wasn’t f 32 …

the prints were processed a the same exact time.

when the image appeared to come up i switched from dektol to caffenol then back in the dektol for a little boost in contrast

i scanned them and inverted them and just barely adjusted the levels.

my guess is the exposures and development were pretty much on target and the paper

hasn’t lost much contrast or gained much fog in 15 years since it is old and expired KODAK paper …

i wish it didn’t all have kodak professional paper watermarking the back of the paper, or i would contact print

the negatives into positive prints, the exposures look good for that too.

graflex paper negatives

dektol sumatranol split

 

even though this looks like 1 image, if you click on it you will see all 3

Posted in alternative process photography, technique and style Also tagged , , |

what did i mean by paper negative test?

i recently mentioned something about a paper negative test.

i suggested bracketing exposures and judging your negatives …

here, i have uploaded 3 images

 

the first

not photoshopped

cyclone #3 maybe f11

as the caption reads ..  it was taken with a cyclone #3 which i guess is around f11

light meter was set to iso 6 and it suggested  5 seconds

i count fast …  so i counted to 6.

the developer was 2 day old dektol, it is cold in my darkroom but the image appeared at around 20 sconds

so from previous experience, ( making prints in dektol ) i let it develop out fot at least 1 minute.

the negative looks ok.  there is a roundness to it because the lens has a big hot spot,

the edges are light the middle of the negative is dark.

the inversion ( #2 )

straight inversion, of a straight scan

f 11 6 seconds 15 year old polymax rc

the inverted positive looks OK

( kodak paper has writing on the back so i don’t bother contact printing kodak paper negatives )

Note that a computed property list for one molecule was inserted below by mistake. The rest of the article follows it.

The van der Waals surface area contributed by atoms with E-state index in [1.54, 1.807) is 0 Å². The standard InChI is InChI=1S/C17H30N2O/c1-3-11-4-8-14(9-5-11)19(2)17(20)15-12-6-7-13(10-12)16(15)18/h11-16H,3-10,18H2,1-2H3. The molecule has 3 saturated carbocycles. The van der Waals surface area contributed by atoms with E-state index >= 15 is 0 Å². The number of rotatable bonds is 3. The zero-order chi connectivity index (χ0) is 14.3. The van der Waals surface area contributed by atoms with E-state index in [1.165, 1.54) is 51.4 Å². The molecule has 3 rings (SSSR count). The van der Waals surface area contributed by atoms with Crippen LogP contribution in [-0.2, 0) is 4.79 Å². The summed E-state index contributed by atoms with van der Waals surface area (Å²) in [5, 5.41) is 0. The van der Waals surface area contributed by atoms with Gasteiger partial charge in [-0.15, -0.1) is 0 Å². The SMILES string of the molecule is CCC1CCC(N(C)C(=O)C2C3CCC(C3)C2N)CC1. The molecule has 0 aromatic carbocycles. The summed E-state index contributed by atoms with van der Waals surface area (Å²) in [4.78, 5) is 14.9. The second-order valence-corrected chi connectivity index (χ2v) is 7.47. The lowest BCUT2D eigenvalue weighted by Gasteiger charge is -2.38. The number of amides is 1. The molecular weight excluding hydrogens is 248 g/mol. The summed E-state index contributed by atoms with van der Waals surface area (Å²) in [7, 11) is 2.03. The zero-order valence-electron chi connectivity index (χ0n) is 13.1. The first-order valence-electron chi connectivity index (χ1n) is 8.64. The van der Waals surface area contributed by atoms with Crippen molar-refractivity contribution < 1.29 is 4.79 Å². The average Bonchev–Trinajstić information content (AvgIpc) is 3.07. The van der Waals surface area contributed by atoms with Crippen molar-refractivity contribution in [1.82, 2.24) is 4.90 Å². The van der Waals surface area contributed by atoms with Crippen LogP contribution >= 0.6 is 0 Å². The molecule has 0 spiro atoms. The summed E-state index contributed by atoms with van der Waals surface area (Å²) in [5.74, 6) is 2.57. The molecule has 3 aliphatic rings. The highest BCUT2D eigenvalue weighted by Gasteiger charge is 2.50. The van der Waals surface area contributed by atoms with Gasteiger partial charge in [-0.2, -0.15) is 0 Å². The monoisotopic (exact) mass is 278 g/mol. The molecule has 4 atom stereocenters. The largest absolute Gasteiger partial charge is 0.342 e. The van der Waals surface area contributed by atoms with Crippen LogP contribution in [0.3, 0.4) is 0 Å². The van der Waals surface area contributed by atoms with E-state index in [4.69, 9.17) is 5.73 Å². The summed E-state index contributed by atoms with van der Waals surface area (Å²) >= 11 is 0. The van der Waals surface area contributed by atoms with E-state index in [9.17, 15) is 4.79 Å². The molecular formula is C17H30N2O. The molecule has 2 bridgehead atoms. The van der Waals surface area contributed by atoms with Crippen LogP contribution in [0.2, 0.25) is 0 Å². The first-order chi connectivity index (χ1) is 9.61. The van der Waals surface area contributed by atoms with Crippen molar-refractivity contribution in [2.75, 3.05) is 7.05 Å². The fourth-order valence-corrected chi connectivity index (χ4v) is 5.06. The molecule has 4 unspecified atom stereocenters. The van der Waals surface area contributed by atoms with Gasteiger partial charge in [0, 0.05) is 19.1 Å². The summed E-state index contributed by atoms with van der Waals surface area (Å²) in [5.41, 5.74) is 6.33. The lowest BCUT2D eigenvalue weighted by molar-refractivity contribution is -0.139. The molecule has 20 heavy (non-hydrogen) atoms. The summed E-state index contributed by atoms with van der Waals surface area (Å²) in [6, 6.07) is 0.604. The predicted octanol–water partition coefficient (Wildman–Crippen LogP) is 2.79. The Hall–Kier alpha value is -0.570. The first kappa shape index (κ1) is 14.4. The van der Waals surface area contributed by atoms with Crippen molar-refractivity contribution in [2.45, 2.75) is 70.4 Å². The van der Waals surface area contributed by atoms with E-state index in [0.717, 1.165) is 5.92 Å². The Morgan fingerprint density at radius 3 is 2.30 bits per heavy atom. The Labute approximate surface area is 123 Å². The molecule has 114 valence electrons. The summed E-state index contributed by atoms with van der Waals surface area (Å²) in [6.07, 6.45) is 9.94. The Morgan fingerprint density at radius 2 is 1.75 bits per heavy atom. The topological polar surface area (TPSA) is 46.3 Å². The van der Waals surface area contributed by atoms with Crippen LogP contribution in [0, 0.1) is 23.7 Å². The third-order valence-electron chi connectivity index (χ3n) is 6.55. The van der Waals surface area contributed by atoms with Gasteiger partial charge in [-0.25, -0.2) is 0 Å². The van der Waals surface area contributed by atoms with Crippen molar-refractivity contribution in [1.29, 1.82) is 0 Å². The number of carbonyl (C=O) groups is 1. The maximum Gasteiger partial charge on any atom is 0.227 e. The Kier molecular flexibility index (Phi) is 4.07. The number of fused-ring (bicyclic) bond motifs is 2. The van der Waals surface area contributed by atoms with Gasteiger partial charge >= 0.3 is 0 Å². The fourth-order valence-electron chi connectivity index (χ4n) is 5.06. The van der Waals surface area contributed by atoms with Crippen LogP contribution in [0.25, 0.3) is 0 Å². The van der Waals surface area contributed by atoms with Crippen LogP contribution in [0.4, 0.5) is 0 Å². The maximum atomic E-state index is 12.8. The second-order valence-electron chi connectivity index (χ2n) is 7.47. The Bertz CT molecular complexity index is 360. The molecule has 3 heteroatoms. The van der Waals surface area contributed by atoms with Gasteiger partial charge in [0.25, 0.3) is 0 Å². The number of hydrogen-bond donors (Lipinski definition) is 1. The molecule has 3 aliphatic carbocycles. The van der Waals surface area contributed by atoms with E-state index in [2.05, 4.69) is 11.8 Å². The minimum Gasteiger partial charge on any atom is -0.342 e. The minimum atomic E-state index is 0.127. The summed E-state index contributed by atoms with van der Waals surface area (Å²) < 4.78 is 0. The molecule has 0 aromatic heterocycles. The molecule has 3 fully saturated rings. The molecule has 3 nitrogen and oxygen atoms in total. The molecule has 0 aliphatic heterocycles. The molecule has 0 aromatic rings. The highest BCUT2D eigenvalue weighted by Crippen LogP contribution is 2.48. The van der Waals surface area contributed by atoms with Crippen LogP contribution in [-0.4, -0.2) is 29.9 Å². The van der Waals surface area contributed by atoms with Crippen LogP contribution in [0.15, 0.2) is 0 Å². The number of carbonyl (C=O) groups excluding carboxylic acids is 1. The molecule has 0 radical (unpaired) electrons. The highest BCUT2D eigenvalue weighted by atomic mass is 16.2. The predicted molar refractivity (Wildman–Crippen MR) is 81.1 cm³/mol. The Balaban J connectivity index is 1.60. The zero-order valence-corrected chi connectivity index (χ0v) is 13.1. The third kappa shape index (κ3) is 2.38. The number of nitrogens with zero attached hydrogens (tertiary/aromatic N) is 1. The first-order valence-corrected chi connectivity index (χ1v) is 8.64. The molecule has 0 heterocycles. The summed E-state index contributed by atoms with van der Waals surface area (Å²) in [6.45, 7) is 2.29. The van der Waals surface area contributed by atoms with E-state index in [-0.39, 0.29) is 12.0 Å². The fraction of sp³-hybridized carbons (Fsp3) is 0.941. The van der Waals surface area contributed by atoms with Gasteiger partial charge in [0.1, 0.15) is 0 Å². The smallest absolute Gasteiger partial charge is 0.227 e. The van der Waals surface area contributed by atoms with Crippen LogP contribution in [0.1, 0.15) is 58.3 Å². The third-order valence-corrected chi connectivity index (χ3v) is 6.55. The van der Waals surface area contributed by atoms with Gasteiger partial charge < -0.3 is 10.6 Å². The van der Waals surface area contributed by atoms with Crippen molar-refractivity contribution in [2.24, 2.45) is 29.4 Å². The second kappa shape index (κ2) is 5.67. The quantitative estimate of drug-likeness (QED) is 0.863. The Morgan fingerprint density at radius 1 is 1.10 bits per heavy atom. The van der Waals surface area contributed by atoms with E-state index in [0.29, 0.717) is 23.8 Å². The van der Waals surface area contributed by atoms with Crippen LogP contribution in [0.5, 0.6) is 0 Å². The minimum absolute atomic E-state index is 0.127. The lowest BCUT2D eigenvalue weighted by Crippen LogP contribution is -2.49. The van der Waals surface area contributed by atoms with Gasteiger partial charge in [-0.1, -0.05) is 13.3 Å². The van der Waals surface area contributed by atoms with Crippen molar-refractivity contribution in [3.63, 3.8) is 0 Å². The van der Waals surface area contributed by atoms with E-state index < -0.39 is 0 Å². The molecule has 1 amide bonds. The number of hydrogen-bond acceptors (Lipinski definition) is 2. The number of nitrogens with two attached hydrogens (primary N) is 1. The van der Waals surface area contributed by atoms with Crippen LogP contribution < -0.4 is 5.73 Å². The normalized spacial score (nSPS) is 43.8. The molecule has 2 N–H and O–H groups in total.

the center of the image is light, the sides are dark, the background blown out.

this is expected.

today was an overcast day

this was about 145pm

the sky has a lot of blue light but where i was ..  was filtered a little so my meter gave me

a false reading.  for the deck where i was it was OK, the wood, the deck chairs and flower pots

seem to be OK exposed  …  if i was to multiple expose or burn in .. while making the exposure

i would under expose the sky and trees

with a little PS – love

it doesn’t look much different ..

i adjusted the woods a little bit, evened out a little bit the roundness and brightness / contrast

brightness, lightness burning in selective contrast

cyclone might have needed an extra few seconds for the woods
maybe burn in ..

 

next exposure will be tomorrow …

maybe i will try 6 seconds and in camera dodge out the sky

the developer might be a little easier to work with too …

Posted in photographs, technique and style, using vintage equipment Also tagged , |

paper negatives

some people hate paper negatives.

they have trouble with them because they don’t realize how they need to be exposed

and treat them like film.  they develop them like regular prints, and think that a “beefy” paper negative will print great like a “beefy negative”.

photo paper is not film, it isn’t sensitive to the same light as film and its sensitivity changed.

what does this mean ?

in a simple way of putting it is  film is panchromatic, so it is sensitive to red, green blue light.